High School Musical Nominations Out!
In the theatre awards' second year, 26 area schools earn noms
By Robert Faires,
11:45AM, Sat. Mar. 7, 2015
While the old cowboys were upstairs chowing down on biscuits and sausage, the young thespians were downstairs enjoying a different kind of breakfast treat: the nominations for the second Greater Austin High School Musical Theatre Awards.
The awards – a joint project by the Long Center, Zach Theatre, and the University of Texas College of Fine Arts – were created to throw a public spotlight on the exceptional work being done on the region's high school stages, work that rarely earns attention beyond the families and friends of the student artists. Nineteen schools across Central Texas took part in the debut year, and the response was so positive that 26 schools applied in 2014.
That meant even more high schoolers packed into the Long Center's Rollins Theatre at 7am for the big announcement, and not even the tantalizing aromas of free brisket, pancakes, and catfish toes from Rodeo Austin's Cowboy Breakfast, held this year on the center's City Terrace, could tempt them away from the nominations event. These were some seriously committed teen thespians.
Not that I needed to be told. I had witnessed that commitment myself as one of the evaluators – educators and theatre professionals, for the most part – who saw, scored, and wrote constructive critiques of the productions under consideration this year and last. No matter what the show was or where – Tarzan in Marble Falls, Hairspray at McNeil, or Once Upon a Mattress in Dripping Springs – the students always gave their all.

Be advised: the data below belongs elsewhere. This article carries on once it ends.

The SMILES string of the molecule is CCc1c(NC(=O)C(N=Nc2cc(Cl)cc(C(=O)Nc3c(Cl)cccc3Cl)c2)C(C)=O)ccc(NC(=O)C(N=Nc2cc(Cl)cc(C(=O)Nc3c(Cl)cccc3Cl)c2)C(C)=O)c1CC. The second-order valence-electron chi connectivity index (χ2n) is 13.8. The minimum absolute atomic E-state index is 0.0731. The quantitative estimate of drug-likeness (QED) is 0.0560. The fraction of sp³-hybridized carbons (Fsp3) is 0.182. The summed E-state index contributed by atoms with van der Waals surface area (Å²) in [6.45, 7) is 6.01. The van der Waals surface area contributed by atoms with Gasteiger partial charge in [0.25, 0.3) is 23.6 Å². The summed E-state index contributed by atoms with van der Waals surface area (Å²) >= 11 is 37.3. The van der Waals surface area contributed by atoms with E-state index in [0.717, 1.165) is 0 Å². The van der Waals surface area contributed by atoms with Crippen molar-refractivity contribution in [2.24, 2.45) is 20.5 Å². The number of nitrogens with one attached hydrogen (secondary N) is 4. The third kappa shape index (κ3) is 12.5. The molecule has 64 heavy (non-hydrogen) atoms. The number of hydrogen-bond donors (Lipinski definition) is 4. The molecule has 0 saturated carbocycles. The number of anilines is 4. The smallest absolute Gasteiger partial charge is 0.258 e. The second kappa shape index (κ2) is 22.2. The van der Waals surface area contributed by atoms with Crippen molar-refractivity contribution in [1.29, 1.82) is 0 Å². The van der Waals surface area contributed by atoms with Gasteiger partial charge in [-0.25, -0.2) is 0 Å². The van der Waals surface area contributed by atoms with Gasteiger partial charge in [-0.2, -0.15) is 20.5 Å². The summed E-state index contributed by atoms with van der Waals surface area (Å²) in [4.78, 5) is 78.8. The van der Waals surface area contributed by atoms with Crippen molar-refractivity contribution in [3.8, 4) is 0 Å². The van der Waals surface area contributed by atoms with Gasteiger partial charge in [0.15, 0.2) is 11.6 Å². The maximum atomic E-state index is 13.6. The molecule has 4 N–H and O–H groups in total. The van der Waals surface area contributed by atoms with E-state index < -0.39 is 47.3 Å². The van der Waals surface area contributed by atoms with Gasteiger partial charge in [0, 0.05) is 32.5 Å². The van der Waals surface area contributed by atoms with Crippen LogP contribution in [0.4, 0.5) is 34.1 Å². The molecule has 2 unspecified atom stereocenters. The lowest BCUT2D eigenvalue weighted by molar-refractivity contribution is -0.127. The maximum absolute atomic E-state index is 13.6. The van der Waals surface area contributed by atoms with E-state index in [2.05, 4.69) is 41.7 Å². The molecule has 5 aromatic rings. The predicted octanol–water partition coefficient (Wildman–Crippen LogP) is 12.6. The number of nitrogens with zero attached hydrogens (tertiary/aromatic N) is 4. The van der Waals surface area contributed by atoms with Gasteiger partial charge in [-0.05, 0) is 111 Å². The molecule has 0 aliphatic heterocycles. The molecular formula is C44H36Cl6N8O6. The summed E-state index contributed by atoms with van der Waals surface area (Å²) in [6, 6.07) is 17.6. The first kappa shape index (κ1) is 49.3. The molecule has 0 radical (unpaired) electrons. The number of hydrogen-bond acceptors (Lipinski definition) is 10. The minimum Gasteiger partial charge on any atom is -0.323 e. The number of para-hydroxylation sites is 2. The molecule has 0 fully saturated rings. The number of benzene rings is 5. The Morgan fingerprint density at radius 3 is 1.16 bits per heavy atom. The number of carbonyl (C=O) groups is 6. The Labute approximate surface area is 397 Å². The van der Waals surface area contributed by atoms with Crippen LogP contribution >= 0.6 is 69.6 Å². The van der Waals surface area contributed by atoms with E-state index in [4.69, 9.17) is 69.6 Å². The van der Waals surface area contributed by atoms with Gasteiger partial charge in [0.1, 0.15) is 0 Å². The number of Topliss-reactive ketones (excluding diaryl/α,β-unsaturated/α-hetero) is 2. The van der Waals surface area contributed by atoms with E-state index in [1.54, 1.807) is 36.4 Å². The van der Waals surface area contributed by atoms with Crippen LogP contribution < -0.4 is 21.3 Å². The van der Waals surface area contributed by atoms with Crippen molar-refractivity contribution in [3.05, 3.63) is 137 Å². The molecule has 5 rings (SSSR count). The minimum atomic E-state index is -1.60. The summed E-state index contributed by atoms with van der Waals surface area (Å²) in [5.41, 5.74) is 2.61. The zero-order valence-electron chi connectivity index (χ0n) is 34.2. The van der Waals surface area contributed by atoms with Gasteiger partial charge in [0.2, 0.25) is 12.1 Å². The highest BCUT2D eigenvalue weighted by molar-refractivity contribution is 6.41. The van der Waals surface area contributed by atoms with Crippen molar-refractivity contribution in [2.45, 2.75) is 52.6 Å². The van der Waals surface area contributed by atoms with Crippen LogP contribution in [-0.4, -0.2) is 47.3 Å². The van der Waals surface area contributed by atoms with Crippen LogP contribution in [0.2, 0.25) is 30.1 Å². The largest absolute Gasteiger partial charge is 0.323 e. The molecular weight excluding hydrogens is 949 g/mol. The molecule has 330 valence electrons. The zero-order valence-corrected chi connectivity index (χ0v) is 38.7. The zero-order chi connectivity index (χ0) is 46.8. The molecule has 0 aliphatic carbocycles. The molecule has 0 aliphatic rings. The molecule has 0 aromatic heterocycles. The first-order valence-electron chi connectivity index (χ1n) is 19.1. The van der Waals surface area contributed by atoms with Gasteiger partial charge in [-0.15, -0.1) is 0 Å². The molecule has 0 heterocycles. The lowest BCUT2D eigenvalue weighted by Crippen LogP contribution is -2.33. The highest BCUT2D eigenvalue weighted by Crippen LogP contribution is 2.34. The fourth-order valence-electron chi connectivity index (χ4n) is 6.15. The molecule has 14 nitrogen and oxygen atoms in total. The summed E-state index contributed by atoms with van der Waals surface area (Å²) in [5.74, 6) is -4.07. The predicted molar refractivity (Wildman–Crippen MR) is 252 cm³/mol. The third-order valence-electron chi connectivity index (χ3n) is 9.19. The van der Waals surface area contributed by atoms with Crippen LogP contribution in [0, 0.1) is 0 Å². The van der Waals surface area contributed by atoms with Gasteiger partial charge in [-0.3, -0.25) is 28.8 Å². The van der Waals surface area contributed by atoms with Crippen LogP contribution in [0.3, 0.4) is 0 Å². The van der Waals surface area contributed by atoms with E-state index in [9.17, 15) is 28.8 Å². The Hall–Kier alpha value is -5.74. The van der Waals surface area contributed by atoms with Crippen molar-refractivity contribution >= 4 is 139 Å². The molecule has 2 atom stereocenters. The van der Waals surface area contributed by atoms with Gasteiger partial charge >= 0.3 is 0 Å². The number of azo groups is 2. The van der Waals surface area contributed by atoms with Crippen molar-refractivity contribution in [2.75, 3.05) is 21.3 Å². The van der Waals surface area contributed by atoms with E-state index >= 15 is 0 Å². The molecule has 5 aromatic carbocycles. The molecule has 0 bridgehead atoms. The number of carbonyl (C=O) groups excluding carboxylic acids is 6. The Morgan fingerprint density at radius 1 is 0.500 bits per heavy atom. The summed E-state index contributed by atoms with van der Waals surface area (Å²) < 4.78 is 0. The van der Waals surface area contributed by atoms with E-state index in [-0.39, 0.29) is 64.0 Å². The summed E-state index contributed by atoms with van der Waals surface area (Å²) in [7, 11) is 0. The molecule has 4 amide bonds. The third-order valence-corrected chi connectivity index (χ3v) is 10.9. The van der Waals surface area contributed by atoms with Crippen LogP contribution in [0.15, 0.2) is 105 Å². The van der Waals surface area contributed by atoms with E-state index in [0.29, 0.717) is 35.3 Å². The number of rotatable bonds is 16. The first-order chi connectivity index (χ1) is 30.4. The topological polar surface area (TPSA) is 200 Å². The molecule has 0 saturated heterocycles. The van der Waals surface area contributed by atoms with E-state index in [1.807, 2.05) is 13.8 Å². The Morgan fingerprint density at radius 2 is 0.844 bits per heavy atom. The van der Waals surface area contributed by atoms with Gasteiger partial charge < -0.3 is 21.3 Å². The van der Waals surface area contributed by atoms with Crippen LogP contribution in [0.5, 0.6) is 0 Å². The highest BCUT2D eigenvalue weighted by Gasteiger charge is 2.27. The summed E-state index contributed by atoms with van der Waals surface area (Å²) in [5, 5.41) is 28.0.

Now, here they were, eager to hear whose work and which shows had been worthy of recognition. Brett Barnes of the Long Center, Barbara Pope of the costume design program at UT, and Nat Miller, education director at Zach, read the lists of nominees in 15 categories honoring every aspect of production: student performances, musical direction, orchestra, choreography, design, direction, and technical execution. Every school earned at least two nominations, and one-third received at least half a dozen. Taking top honors were the two schools which were the big winners last year: Cedar Ridge High School, which took home the prize for best production for Ragtime, scored 13 nominations for this year's production of Bring It On. Right behind it was James Bowie High School, a multiple award winner for its staging of Miss Saigon last year, received 12 nominations for its production of Evita. Earning 10 nominations each were Leander High School for its version of How to Succeed in Business Without Really Trying and St. Andrew's Episcopal School for its version of Sweeney Todd. Dripping Springs High School snagged 9 nominations for its production of Annie Get Your Gun.
For more information, visit www.thelongcenter.org.